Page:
The RF signal modulation methods between the RF card and the reader are commonly FSK (frequency modulation), PSK (phase modulation), BIPH (biphase), Manchester (Manchester). Among them, the Manchester modulation method is generally used in low-frequency, low-cost products. Although IC cards modulated by Man code in foreign countries are not commonly used, due to its low price, the low-end ICs using this modulation method in China are currently used. Cards also have a wide range of applications. In practical applications, users sometimes encounter the problem of decoding Manchester coding. In view of this, this paper introduces a decoding method for the reader's reference.
1 Overview of Radio Frequency Identification (RFID) Technology
1.1 The basic working principle of the RFID system
Radio frequency identification (RFID) technology is a non-contact automatic identification technology. The basic principle is to use space electromagnetic induction or electromagnetic propagation to communicate, so as to automatically identify the target object and obtain relevant data.
The RFID system consists of two parts: a radio frequency card and a radio frequency card reader. As shown in Figure 1, the space (contactless) coupling of the RF signal is realized by the coupling element between the RF card and the reader, in the coupled channel, according to the timing. Relationships, energy transfer and data exchange.
1.2 RF card reader
In practical application hardware circuits, the reader/writer generally consists of an antenna, a base station chip, and an MCU. Among them, the base station chip mainly implements the function of the high-frequency interface module, and is used for completing data modulation, transmission, radio frequency reception, and data demodulation tasks.
The following briefly introduces a radio frequency card base station chip U2270B. U2270B is a radio frequency card base station chip capable of reading and writing the IC card. The main features are as follows:
The oscillator can generate a carrier frequency of 100kHz ~ 150kHz, and can be precisely adjusted by an external resistor, its typical application frequency is 125kHz;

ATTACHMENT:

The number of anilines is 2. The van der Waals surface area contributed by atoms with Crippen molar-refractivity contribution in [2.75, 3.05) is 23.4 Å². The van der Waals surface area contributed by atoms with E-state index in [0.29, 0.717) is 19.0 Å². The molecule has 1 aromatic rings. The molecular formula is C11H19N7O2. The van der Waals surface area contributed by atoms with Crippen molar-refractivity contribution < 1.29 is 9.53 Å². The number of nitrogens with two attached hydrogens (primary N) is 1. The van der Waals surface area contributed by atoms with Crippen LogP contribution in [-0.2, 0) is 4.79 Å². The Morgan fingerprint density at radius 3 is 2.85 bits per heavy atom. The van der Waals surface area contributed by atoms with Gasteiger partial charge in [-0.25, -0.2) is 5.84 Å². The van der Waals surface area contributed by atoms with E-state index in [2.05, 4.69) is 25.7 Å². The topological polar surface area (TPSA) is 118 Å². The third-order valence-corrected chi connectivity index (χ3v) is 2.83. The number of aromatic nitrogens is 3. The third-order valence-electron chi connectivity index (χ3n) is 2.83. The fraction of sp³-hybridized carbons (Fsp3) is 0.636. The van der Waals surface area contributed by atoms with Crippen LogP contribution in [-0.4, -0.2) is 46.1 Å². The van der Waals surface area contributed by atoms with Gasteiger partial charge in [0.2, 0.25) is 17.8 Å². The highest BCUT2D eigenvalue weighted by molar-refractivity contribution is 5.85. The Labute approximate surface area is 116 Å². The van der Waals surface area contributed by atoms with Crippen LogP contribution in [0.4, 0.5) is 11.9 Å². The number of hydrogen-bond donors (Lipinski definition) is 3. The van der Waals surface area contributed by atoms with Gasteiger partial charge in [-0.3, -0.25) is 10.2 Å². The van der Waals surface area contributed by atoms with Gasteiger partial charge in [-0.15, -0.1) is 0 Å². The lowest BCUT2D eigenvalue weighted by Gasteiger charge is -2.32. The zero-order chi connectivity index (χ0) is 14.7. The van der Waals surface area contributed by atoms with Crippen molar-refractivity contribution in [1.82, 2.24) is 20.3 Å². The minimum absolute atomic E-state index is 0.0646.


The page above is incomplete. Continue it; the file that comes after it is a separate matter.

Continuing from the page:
Suitable for Manchester coding and bi-phase coding;
With a microprocessor interface, can be directly connected to the microcontroller;
The typical read and write distance at 125 kHz is 15 mm.
In practical applications, when the RF card enters the RF field generated by the reader antenna, it is triggered by the action of electromagnetic induction, and the load modulation signal sent from the RF card will generate a weak amplitude modulation on the base station antenna. The base station chip can recover the RF card modulated data stream. It should be noted that when the returned RF card modulated data stream is in Manchester encoding format, the U2270B outputs a standard Manchester encoded signal compatible with the MCU interface to the MCU through a series of internal processing, and the U2270B cannot perform Manchester encoding demodulation. The demodulation work must be done by the MCU software, which is what this article means.
1.3 RF card
There are many classification methods for RF cards, of which three types can be divided into chips: read-only cards, read-write cards and CPU cards.
The following describes a read-only card (also known as ID card) EM4100, which senses power supply by the reader and reads out the unique card number stored in the chip EEPROM. The card number is written once before the package, and cannot be changed after the card is sealed.
The main features of the EM4100ID card:
The carrier frequency RF is 125 kHz;
The sensing distance is 2 to 15 cm;
A total of 64 data storage capacity, including manufacturer, release number and user code;
The data transmission rate is RF/64bit/s, RF/32bit/s and RF/16bit/s.
In-card data format: a total of 64 bits, including 9 start bits, 40 data bits (the first 8 bits are version or manufacturer information, the last 32 bits are user information), 10 rows of check digits, 4 columns Check digit, 1 end stop bit.
When the reader is in the working state, when the ID card enters the RF field generated by the reader, the 64-bit data in the card is cyclically outputted until the ID card leaves the reader and loses power.
2 Manchester decoding software design
If the EM4100 ID card is decoded, the carrier frequency RF is 125 kHz, and the data transfer rate is RF/64, then the clock period required to transmit one bit of data is T = 512 Î¼s. First, since the Manchester code contains the synchronous clock signal, the first step must extract the synchronous clock signal and, when the synchronous clock signal is extracted, the first data will be obtained. After that, data can be collected. In the data acquisition, the first 9 bits of the start bit are collected, and the subsequent data is collected. Then perform parity and some processing on the data. The flow chart of the program is shown in Figure 2.
A method of extracting a synchronous clock signal and obtaining a first data will be described with reference to FIG.